|Publication number||US6121856 A|
|Application number||US 09/138,216|
|Publication date||Sep 19, 2000|
|Filing date||Aug 21, 1998|
|Priority date||Aug 21, 1998|
|Publication number||09138216, 138216, US 6121856 A, US 6121856A, US-A-6121856, US6121856 A, US6121856A|
|Inventors||John T. Apostolos|
|Original Assignee||Lockheed Martin Corporation|
|Export Citation||BiBTeX, EndNote, RefMan|
|Patent Citations (6), Non-Patent Citations (2), Referenced by (19), Classifications (12), Legal Events (5)|
|External Links: USPTO, USPTO Assignment, Espacenet|
This invention relates to the field of acoustic wave devices having mode selection capability, and more particularly to bulk acoustic wave devices used as delay lines.
Acoustic wave device operating principles are well-known in the prior art. Early theory for wave propagation in multi-layered media was introduced by Lord Rayleigh in the last century and resulted in a derivation for acoustic waves traveling along the free surface of a semi-infinite elastic half-space. This derivation predicted an expression of the velocity of the propagating surface wave. Later, Stoneley described waves traveling along the interface between two different elastic solids. Subsequent studies addressed the conditions when these waves travel without leaking into the solids and formed the leaky wave theory. Lamb added another interface to introduce a flat layer of finite thickness. His derivation predicted symmetric modes and anti-symmetric modes in what has become well-known in the art as Lamb wave dispersion curves.
Lamb waves are commonly used to make measurements, for example, measurements of elastic properties of plate and shell structures. Studies have been conducted to monitor fatigue damage in composite samples using Lamb wave velocity measurements. Other measurements that may be made include monitoring of ultrasonic flexural Lamb waves in thin films for sensing and actuation of devices. In additional applications, the Raleigh--Lamb dispersion relation that governs the propagation of Lamb waves in free, homogenous, isotropic plates is used to derive the dispersion relation for the lowest order flexural (M21) mode in terms of in-plane tension, stiffness, mass per unit area and rotary and inertia.
However, Lamb waves often exist in both lower and higher order modes simultaneously making the interpretation of the wave data more complex and difficult. Recent research includes the use of transducers mounted at the front end of a specimen to increase mode sensitivity by selectively exciting lower order symmetric (M11) and anti-symmetric (M21) Lamb wave modes in thin solid plates. Reference, for example, the research of F. Levent Degertekin and Butrus T. Khuri-Yakubal in a paper entitled "Single Mode Lamb Wave Exitation In Thin Plates By Hertzian Contacts" printed in Applied Physics Letter 69 (2) on Jul. 8, 1996. This research used Hertzian contacts formed between the plates and the end of specially designed quartz rods which guide extensional waves generated by transducers bonded at the end of the rods.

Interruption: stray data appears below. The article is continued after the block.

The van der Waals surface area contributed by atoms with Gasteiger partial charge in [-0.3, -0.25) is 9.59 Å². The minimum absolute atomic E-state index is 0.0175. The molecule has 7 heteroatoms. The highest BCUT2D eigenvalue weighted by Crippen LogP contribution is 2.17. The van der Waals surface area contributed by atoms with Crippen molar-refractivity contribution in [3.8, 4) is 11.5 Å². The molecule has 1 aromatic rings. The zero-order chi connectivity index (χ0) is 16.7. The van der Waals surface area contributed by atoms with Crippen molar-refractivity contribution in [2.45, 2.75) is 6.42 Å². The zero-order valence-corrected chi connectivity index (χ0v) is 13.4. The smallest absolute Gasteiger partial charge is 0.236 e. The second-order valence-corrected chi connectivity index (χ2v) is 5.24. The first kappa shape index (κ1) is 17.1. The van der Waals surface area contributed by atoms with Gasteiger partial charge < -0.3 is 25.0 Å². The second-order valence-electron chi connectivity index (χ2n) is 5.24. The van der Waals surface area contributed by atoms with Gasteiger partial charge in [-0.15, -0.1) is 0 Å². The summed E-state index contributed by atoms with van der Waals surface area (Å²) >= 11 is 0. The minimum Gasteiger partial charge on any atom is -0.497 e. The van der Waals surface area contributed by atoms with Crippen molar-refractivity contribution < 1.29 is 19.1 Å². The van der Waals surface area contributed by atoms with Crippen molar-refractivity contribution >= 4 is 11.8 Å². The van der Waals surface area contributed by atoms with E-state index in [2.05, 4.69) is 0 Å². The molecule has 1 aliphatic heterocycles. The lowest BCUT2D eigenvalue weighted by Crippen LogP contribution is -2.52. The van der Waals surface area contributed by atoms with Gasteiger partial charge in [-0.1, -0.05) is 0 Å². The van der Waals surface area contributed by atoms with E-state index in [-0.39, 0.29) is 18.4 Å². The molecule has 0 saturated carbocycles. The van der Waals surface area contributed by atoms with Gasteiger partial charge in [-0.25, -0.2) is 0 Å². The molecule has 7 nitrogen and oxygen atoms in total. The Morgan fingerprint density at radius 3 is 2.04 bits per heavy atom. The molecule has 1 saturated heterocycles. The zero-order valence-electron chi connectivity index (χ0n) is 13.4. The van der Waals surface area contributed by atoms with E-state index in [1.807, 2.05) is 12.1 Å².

It is also known in the prior art that the use of an amorphous metal as a delay line may provide electrically efficient performance. Reference, for example, a paper written by Webb, Gorester, Ganguly and Vittoria for the Naval Research Laboratory that used a magnetostrictive ribbon for experimentation. Those concerned with the use and development of acoustic wave devices recognize the need in the art for a simple, low-cost, miniature device that can excite pure, lower order Lamb waves.
It is an object of the present invention to provide a bulk acoustic wave device that can excite multiple modes of Lamb waves.
It is a further object of this invention to provide a bulk acoustic wave device capable of selectively exciting symmetric mode M11 and asymmetric mode M21 Lamb waves.
It is yet a further object of this invention to provide a bulk acoustic wave line that can excite selected pure modes of Lamb waves.
To attain these and other objects of the invention, the present invention is a bulk acoustic wave device comprising a solid, amorphous metal substrate on which a piezoelectric transducer is mounted on both its upper and lower surfaces and at either end of the delay line device. This device receives an electrical signal at its input and the signal is selectively applied to contact electrodes on the upper and lower transducers at one end of the device. These input transducers convert the signal into acoustic waves that travel the length of the device. When the acoustic waves travel through the amorphous metal substrate of the device and strike with the upper and lower transducers at the opposite end of the device, they are reconverted into an electrical signal that is output from the device. Each transducer has contact electrodes thereon that are selectively energized with the input electrical signal so as to excite selected, pure, low order Lamb waves in the device. A thin layer of absorbent material is applied to the edges of the substrate material to minimize impedance reflections in the device.
The invention, and the objects and advantages thereof will be better understood upon reading the following Detailed Description in conjunction with the drawings in which:
FIG. 1 is a top view of a bulk acoustic wave device in accordance with a preferred embodiment of the present invention;
FIG. 2 is a bottom view of a bulk acoustic wave device in accordance with a preferred embodiment of the invention;
FIG. 3 is a side view of a bulk acoustic wave device in accordance with a preferred embodiment of the invention; and
FIG. 4 shows a graph of pure Lamb wave lower order modes M11 and M21 generated in the preferred embodiment of the invention disclosed herein as a delay line.